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  1. #1
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    senic road 1 pacific coast,California ?????

    Hi everybody! Am new on this post ,I want some information about the senic road 1 along the pacific coast in California.

    more about the main winds directions, the temp, the best time in the year to go and the % incline for hills and by witch directions are they declines/climbing north or south.

    Thank you so much!

    P.S . sorry for my english on the keyboard but I am losing my english.

  2. #2
    Senior Member cyclezealot's Avatar
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    Welcome xhikingmen. I see you like height, then you should like the California Central Coast tour. It is very scenic. Are you from Europe? Reminds one of Italy's Amalfi coast but a little more rugid and forests are coniferous.
    I did this as my first tour last September. We had a great time. As to weather. Winter, Summer, Spring the central California coast has lots of fog that lasts usually until about 11 am. Caused by the cool Pacific meeting the shore. Sources repeatedly told us to take this tour in late September. Fog lifts more then. you can be lucky rest of the year, but best weather is September.
    One friend has an altimeter on his odometer. Each day in the Big Sur area, your daily climbs will be about 5,000 ft. Wind can be calm each morining and from the north in the afternoon. You will have long steep decents of up to 5 miles.
    Going south you abut a scheer wall than can be 1.000 feet, along with hair pin curves, straight to the sea, so I would not want to do this in wet conditions. Bike lanes are often non-existent. On weekends traffic can be heavy.
    Most cycle tours travel from north to south so as not to face the wind. It takes at least two difficult days and the southern part of Big Sur can have long distances with no camping facilities. Like about 90 miles. South of the town of Big Sur development is limited.
    Camping facilities in the north end are great. Big Sur state park is in the redwoods. If no campgrounds can be found in the south end of Big Sur you will find a couple hotels, build on the hills.
    Weather even in September rarely gets above 60 degrees F. and conditions are humid. As to scenery, it is breath-taking.
    Once you get south of San Simeon (where is Hearst's Castle), the cliffs are under 100 feet and the seashore is motly undeveloped until you get to Moro Bay. Lots of sea life are on these shores. Near San Luis Obispo are lots of inland tours in an agricultural wine country.Was sort of nice to get inland once in awhile and see the bright sun.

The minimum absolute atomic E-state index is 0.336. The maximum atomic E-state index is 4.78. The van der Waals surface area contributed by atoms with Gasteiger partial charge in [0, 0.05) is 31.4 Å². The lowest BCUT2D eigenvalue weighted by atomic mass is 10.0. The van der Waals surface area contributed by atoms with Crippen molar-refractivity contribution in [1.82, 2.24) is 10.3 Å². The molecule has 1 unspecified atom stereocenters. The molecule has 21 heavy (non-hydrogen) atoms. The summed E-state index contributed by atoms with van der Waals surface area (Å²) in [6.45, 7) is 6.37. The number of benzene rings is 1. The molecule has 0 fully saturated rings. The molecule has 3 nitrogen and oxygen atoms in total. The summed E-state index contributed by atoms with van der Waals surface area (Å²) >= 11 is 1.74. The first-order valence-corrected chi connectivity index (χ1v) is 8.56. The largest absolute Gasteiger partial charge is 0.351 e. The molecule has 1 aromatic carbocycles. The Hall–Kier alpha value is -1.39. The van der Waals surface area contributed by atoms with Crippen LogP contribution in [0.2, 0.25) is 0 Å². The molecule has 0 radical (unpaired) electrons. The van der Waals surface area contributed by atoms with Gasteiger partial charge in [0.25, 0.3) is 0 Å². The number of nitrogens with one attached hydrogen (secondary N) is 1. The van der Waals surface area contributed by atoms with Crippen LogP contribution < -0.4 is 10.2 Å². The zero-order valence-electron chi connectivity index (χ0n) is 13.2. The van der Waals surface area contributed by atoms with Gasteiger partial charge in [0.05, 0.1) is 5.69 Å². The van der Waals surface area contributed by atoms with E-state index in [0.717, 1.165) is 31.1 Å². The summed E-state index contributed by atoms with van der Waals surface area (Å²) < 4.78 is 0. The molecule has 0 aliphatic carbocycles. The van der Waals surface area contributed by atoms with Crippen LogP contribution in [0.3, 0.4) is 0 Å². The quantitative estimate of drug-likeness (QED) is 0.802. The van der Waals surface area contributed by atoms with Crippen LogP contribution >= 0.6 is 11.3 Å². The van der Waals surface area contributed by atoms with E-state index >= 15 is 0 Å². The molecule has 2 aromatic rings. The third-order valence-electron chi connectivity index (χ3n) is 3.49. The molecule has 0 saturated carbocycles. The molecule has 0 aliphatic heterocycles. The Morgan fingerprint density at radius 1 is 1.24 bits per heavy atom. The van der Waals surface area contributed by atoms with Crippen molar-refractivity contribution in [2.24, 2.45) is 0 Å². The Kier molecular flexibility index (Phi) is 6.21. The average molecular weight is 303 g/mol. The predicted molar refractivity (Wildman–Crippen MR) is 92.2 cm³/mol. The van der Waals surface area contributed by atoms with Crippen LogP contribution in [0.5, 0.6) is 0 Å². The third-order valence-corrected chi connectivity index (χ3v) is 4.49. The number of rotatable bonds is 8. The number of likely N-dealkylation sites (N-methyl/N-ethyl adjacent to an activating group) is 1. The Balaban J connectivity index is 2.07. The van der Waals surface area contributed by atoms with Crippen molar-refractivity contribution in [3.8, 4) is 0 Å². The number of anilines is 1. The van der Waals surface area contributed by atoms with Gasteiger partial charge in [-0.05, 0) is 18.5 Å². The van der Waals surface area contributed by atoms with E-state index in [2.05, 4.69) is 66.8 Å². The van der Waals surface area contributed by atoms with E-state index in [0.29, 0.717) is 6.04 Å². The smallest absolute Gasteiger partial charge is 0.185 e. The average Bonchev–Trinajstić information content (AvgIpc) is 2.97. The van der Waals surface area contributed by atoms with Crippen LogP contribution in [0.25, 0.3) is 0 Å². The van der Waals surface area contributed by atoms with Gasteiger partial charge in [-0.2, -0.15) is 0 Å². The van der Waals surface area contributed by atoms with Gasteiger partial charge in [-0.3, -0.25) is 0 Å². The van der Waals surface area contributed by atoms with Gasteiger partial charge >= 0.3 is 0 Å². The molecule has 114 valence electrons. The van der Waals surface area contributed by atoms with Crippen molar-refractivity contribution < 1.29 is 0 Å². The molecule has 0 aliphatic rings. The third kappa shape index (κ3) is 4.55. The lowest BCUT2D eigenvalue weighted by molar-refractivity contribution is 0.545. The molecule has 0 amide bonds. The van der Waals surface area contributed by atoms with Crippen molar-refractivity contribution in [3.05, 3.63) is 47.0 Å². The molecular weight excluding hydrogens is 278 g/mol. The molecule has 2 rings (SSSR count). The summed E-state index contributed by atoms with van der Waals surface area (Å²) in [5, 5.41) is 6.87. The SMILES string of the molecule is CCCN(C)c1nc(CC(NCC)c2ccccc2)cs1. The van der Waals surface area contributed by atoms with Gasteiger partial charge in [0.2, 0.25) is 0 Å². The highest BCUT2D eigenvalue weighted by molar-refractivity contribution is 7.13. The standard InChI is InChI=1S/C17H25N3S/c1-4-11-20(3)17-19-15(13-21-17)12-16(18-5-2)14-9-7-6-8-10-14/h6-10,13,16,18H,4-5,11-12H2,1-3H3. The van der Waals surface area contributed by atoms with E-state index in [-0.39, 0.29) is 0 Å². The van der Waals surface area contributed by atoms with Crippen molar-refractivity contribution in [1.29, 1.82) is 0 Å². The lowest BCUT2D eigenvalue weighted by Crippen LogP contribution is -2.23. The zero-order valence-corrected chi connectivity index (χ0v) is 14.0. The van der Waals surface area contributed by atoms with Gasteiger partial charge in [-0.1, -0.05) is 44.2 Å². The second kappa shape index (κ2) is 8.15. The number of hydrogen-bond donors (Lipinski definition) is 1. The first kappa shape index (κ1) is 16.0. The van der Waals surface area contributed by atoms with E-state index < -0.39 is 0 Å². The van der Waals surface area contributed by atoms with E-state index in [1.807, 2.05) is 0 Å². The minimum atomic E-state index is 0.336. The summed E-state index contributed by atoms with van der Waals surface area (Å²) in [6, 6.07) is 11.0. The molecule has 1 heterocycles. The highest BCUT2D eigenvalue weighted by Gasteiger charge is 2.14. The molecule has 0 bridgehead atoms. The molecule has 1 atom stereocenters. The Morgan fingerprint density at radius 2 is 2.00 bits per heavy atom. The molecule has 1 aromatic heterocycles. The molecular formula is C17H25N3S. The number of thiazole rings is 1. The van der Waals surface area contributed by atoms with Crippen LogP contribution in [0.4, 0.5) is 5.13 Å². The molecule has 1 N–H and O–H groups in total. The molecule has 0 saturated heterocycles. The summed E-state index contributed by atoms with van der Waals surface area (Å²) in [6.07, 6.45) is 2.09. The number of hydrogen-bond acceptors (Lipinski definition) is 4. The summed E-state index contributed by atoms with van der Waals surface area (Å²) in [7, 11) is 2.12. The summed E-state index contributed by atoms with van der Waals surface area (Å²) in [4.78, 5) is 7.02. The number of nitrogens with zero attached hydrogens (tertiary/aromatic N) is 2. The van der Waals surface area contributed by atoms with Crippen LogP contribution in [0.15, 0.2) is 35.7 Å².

For a great cycle map of this area, I would contact " Adventure Cycling" in Missoula, Montana. Good luck and enjoy it, it is an awesome tour.
    Last edited by cyclezealot; 01-21-02 at 02:34 PM.

  3. #3
    Senior Member cyclezealot's Avatar
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    An afterthought, Xhinkingman. Maybe you mean CA Hwy. 1 further north of San Francisco, between San Francisco and Oregon.. Hwy. 1 runs with interreputions from Oregon to Santa Barbara, Calif. Have never traveled Hwy. 1 up in 'Mendeinco Country' as we call it. It is redwood country. Again Adventure Cycling has maps of this area too. They have a web site.
    From what I understand, to those I have talked to- who have toured it. Bike lanes are scarce and lots of fast moving logger trucks. But the scenery up there is incredible, dense redwoods.
    Most cycle tourists think of Hwy. 1 as the Big Sur tour in the Central Coast area. If you think of traveling the Redwood country, be sure and invest in a Cycle Adventure bike map. They will recommend the safest routes. Cyclists I have known have been forced off the road- up in redwood country.

  4. #4
    feros ferio John E's Avatar
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    Prevailing winds tend to be from the north and west, making a southbound ride significantly easier than a northbound one. One of my fondest young adult memories was my first metric double century (122mi/200k km), which included fighting a headwind in a 45-inch gear (on level ground!) for 70km/43mi from Santa Cruz to San Gregorio.
    "Early to bed, early to rise. Work like hell, and advertise." -- George Stahlman
    Capo [dschaw'-poe]: 1959 Modell Campagnolo, S/N 40324; 1960 Sieger, S/N 42624
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